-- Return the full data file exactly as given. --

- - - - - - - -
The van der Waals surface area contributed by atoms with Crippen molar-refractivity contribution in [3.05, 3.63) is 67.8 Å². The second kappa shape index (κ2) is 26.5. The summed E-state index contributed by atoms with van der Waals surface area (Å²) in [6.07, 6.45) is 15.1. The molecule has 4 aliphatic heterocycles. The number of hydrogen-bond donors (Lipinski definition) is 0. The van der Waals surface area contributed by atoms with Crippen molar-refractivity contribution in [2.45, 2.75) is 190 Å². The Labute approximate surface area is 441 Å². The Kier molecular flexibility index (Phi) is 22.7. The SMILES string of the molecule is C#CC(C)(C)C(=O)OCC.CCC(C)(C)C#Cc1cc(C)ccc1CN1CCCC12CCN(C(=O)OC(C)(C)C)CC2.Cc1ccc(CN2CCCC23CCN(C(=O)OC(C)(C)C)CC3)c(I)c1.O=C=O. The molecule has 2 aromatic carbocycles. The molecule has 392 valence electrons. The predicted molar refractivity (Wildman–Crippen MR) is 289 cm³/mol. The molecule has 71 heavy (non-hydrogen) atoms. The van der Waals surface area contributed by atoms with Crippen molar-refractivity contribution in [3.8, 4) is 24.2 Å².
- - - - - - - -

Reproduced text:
The van der Waals surface area contributed by atoms with Crippen molar-refractivity contribution in [3.05, 3.63) is 67.8 Å². The second kappa shape index (κ2) is 26.5. The summed E-state index contributed by atoms with van der Waals surface area (Å²) in [6.07, 6.45) is 15.1. The molecule has 4 aliphatic heterocycles. The number of hydrogen-bond donors (Lipinski definition) is 0. The van der Waals surface area contributed by atoms with Crippen molar-refractivity contribution in [2.45, 2.75) is 190 Å². The Labute approximate surface area is 441 Å². The Kier molecular flexibility index (Phi) is 22.7. The SMILES string of the molecule is C#CC(C)(C)C(=O)OCC.CCC(C)(C)C#Cc1cc(C)ccc1CN1CCCC12CCN(C(=O)OC(C)(C)C)CC2.Cc1ccc(CN2CCCC23CCN(C(=O)OC(C)(C)C)CC3)c(I)c1.O=C=O. The molecule has 2 aromatic carbocycles. The molecule has 392 valence electrons. The predicted molar refractivity (Wildman–Crippen MR) is 289 cm³/mol. The molecule has 71 heavy (non-hydrogen) atoms. The van der Waals surface area contributed by atoms with Crippen molar-refractivity contribution in [3.8, 4) is 24.2 Å².